Géza Anda: Mozart Piano Concertos 5 to 11

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Mozart Piano Concerto No. 5 in D major, K. 175 (1773)
00:00 - Allegro (Cadenza: Mozart)
08:04 - Andante, ma un poco adagio (Cadenza: Mozart)
15:44 - Allegro (Cadenza: Anda)

Mozart Piano Concerto No. 6 in B-flat major, K. 238 (1776)

1-3. Mozart Piano concerto No.8 in C major K.246
4-6. Mozart Piano Concerto No. 9 in E-flat major ("Jeunehomme"), K. 271 (1777)
Géza Anda (Piano & Conductor) and Camerata Academica des Salzburgers Mozarteums

Piano Concerto No. 10 for Two Pianos, KV 365 Anda/Haskil/Galliera (1/3)

Piano Concerto No. 10 for Two Pianos, KV 365 Anda/Haskil/Galliera (2/3)

Piano Concerto No. 10 for Two Pianos, KV 365 Anda/Haskil/Galliera (3/3)

Piano Concerto No. 10 in E Major for Two Pianos, KV 365:
Pianists: Géza Anda and Clara Haskil; Conductor: Alceo Galliera, Philharmonia Orchestra

Piano Concerto No. 11 in F major, K. 413 (1782)

00:00 - Allegro (Cadenza: Anda)
08:37 - Larghetto (Cadenza: Anda)
15:46 - Tempo di Menuetto

Geza Anda (1921-1976)
The Hungarian pianist, Géza Anda, had studied with Imre Stefaniai and Imre Keeri-Szanto, before becoming piano pupil of Ernst von Dohnányi at the Royal Music Academy.
Géza Anda made his debut in 1939 in Budapest under Willem Mengelberg playing Brahms B flat major concerto, which would become his signature. He remained in Berlin during the first years of World War II, but in 1942 he fled to Switzerland, where he encountered the great pianist and teacher Edwin Fischer. Fischer was a proponent of performing the Mozart piano concertos while conducting from the keyboard, and Anda would later adopt this practice, adding bench-led performances of all the concertos (even the early ones) to his repertoire. He was among the first to explore the whole range of Mozart's concertos, at a time when only the "greatest hits" were heard in concert halls; his outstanding 1960's recordings of the complete cycle with the Camerata Academica of the Salzburg Mozarteum remain a milestone in the history of recorded music.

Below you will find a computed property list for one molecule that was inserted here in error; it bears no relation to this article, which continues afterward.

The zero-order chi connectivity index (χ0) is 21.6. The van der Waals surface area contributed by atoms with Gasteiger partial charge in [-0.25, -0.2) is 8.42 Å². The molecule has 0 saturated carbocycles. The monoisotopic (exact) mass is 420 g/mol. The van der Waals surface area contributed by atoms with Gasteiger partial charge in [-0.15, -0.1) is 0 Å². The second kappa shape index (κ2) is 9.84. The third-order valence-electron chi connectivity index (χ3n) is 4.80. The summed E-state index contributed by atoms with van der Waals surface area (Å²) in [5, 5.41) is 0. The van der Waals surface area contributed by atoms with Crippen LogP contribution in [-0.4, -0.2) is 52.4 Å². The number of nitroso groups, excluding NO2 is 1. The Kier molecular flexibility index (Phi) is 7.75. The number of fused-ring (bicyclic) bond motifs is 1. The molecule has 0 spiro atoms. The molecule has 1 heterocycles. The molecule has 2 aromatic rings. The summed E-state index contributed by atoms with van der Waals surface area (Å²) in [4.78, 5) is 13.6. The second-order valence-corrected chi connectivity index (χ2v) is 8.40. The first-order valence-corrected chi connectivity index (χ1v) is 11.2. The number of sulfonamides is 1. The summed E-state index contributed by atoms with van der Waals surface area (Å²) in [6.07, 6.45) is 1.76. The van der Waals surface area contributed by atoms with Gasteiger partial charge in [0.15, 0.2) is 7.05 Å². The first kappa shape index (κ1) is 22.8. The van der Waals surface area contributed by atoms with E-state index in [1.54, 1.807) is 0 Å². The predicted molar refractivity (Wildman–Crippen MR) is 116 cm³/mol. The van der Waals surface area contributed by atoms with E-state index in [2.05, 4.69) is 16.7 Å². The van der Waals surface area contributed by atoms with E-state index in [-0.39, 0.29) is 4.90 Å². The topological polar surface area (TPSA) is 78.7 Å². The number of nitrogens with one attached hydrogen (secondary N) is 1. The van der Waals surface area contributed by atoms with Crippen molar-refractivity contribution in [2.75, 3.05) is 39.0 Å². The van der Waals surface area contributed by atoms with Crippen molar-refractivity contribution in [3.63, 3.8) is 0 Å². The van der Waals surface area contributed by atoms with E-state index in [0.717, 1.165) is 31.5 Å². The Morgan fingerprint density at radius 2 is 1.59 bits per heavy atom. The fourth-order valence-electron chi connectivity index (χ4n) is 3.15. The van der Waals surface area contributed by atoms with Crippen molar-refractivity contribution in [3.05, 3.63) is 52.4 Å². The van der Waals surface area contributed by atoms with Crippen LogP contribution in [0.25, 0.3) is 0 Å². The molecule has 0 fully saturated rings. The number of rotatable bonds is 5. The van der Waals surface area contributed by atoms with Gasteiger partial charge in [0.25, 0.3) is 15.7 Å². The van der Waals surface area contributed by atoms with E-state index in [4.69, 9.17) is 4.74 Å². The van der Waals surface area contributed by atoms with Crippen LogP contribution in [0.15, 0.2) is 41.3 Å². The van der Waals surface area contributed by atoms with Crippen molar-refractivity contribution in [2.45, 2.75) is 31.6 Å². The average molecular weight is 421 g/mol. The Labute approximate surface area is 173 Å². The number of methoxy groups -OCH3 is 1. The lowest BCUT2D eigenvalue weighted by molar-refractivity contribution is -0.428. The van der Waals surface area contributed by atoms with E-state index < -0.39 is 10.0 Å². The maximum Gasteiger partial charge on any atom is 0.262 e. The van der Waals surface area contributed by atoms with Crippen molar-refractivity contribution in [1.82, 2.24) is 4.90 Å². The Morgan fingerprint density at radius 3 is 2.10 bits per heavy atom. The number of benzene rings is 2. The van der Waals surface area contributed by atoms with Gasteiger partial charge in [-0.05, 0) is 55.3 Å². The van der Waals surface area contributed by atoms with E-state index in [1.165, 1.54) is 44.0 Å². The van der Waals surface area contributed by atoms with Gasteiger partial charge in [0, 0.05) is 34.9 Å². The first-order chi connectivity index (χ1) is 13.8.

Géza Anda's style was noteworthy for its transparency of texture and its singing qualities, which led Wilhelm Furtwängler to dub him a "troubadour" of the piano. His flawless technique allowed him to invest his performances with considerable individuality: his readings of Schumann, for instance, were breathtakingly multidimensional, full of asides and highly appropriate introspective commentary conveyed from within Schumann's notes. He was especially influenced by his artistic partnership with the great Romanian pianist Clara Haskil, with whom he played two-piano repertoire from 1953 to 1958. Her moral commitment to conveying music's essence deepened Anda's own musical insight; his subsequent performances reflected a new harnessing of his strong musical personality to the service of the music's meaning.

Géza Anda: Mozart Piano Concertos 12 to 20
Géza Anda: Mozart Piano Concertos 21 to 23